BAGHDAD (AP) — The tattoos across Saad Khudeir's body conceal the Iraqi soldier's scars and reveal his unseen wounds.
The face of his fiancee, who was killed in a car bomb near his Baghdad home in 2008, looks up from his right arm. Four years later, a suicide bomber rammed his army convoy in Fallujah, leaving burns across 70 percent of his body.
He survived both bombings, but was left with gruesome scars.
"People stared at me, and sometimes I felt they were scared of me at the swimming pool," the 36-year-old said.
So over the next four years he spent some $2,500 on tattoos, which now cover most of his body. There is a cross and a staircase, and above it a man representing Jesus flanked by two angels. There are flames and Japanese letters.
"Through Christian icons, I want to say that there is no difference between Muslims and Christians," said Khudeir, who is a Muslim. "The flames express the fire still raging inside me for my loss."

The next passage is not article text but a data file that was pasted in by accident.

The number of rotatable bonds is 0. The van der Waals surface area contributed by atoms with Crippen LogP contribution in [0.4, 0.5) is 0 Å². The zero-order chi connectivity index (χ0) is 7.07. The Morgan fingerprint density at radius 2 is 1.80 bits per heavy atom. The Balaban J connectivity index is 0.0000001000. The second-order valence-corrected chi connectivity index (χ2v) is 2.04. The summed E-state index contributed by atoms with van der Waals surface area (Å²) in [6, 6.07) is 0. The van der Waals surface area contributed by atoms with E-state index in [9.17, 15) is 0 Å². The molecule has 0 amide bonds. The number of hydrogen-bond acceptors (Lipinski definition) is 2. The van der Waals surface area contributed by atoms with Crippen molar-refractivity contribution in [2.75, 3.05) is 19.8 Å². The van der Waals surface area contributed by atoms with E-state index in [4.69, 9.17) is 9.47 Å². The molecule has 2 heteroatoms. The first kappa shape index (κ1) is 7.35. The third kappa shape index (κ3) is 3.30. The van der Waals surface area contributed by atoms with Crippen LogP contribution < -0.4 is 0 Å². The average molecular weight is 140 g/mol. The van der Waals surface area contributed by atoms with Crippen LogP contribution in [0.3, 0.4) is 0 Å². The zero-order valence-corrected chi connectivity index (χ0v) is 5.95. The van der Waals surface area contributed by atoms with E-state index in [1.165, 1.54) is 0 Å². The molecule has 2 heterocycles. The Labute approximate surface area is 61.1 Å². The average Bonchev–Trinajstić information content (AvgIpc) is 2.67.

Years of war and unrest have inflicted physical and emotional scars on countless Iraqis. Aboud Abbas, who owns a tattoo studio in Baghdad, said around 20 people have come in this year asking for tattoos to conceal their scars, a 30 percent increase from last year.
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Associated Press writer Sinan Salaheddin in Baghdad contributed to this report.